Woman With 2,500 Personalities Watches Abusive Father Get Locked Away
Jennifer Haynes was raped and molested by her father between 1974 and 1981. The abuse started when she was just four years old, and continued until Jennifer was 11.
7 News reports that, in order to cope with the abuse, Jennifer ended up developing dissociative identity disorder - which means she now has 2,500 different personalities.
However, Jennifer was able to leave Downing Centre District Court in Sydney with a huge smile on her face today (6 September), knowing her father, Richard, had finally come to justice.
New South Wales District Court judge Sarah Huggett sentenced Richard Haynes to 45 years in prison after he pleaded guilty to 25 offences including rape.
Richard's sentence also has a non-parole period of 33 years.
9 News reporter Kelly Fedor tweeted to say Richard refused to look at his daughter as he was led off.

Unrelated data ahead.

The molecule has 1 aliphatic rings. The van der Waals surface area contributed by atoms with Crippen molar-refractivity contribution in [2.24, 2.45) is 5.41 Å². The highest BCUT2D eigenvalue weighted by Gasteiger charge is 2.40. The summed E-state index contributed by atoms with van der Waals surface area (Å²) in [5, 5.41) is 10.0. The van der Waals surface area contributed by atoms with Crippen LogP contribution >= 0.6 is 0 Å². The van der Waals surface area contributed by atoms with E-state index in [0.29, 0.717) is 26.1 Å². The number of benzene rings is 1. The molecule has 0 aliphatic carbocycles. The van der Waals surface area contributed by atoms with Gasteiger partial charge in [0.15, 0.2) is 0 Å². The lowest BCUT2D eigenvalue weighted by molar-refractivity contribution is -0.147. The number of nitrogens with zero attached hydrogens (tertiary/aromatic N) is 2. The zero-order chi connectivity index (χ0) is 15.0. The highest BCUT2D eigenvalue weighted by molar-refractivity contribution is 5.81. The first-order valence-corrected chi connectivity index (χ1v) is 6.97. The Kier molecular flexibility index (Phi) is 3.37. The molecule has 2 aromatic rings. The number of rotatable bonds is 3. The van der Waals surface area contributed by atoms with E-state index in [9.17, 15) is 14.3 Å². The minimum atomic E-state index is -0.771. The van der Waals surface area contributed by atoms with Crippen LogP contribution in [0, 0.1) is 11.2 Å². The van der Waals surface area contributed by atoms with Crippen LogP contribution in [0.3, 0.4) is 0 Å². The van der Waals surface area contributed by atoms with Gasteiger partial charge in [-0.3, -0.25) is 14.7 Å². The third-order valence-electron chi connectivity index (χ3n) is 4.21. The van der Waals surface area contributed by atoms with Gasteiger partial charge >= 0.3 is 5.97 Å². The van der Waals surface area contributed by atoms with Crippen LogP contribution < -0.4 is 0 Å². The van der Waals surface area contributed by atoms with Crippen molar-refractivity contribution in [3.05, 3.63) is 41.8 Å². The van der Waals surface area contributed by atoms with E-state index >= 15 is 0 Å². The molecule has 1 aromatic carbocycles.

While Jennifer knows her father's time in prison won't erase the cruelty he inflicted on her during childhood - which she did not report to the police until she was 39 - she did say she could now live her life.
She said: "It's my life now, isn't it - it's mine. I can have my life and do all the things I've always wanted to do.
"I can live with him in a jail. I don't have to think about it ever again.
"I cannot speak highly enough of the judge because she has recognised in her sentence that I need this to end, I need my life to be about me."
Jennifer had to relive the trauma from her youth for two hours as the judge detailed the 25 offences her father pleaded guilty to.
But Jennifer hopes her bravery of speaking out about her abuser will give courage others to do the same.
As Jennifer walked out of the court, a reporter asked her: "Tell us how you're going?"
She replied: "Forty-five years, holy s***.
"I was hoping for 25, so I just got a massive bonus.
"I'm ecstatic, I could not be happier. I think that the judge was brilliant - she recognised the enormity of what he did and the enormity of the impact, because it's not just me, people who abuse children, the impact they put on that child, goes forever.
"What worried me was that he would get a short non-parole period and I would have to go back to court and do it all over again."
Featured Image Credit: 9 News